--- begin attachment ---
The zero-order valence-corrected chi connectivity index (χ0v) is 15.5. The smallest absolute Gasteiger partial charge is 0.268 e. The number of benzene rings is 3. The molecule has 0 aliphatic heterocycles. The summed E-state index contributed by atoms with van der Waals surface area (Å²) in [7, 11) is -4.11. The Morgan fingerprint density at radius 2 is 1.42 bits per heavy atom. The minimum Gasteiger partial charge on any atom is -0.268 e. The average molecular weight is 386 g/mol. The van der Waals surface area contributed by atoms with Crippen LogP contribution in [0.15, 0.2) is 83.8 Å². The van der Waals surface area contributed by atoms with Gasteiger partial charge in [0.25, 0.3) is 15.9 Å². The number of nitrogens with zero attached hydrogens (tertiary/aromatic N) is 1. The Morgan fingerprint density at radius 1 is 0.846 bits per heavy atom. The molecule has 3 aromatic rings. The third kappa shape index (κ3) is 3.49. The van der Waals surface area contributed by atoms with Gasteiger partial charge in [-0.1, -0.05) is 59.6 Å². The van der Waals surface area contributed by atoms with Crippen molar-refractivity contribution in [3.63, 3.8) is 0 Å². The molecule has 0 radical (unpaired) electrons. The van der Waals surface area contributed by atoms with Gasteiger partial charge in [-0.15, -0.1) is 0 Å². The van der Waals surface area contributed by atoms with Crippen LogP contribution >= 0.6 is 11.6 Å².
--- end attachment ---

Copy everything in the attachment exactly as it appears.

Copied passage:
The zero-order valence-corrected chi connectivity index (χ0v) is 15.5. The smallest absolute Gasteiger partial charge is 0.268 e. The number of benzene rings is 3. The molecule has 0 aliphatic heterocycles. The summed E-state index contributed by atoms with van der Waals surface area (Å²) in [7, 11) is -4.11. The Morgan fingerprint density at radius 2 is 1.42 bits per heavy atom. The minimum Gasteiger partial charge on any atom is -0.268 e. The average molecular weight is 386 g/mol. The van der Waals surface area contributed by atoms with Crippen LogP contribution in [0.15, 0.2) is 83.8 Å². The van der Waals surface area contributed by atoms with Gasteiger partial charge in [0.25, 0.3) is 15.9 Å². The number of nitrogens with zero attached hydrogens (tertiary/aromatic N) is 1. The Morgan fingerprint density at radius 1 is 0.846 bits per heavy atom. The molecule has 3 aromatic rings. The third kappa shape index (κ3) is 3.49. The van der Waals surface area contributed by atoms with Gasteiger partial charge in [-0.1, -0.05) is 59.6 Å². The van der Waals surface area contributed by atoms with Crippen molar-refractivity contribution in [3.63, 3.8) is 0 Å². The molecule has 0 radical (unpaired) electrons. The van der Waals surface area contributed by atoms with Gasteiger partial charge in [-0.15, -0.1) is 0 Å². The van der Waals surface area contributed by atoms with Crippen LogP contribution >= 0.6 is 11.6 Å².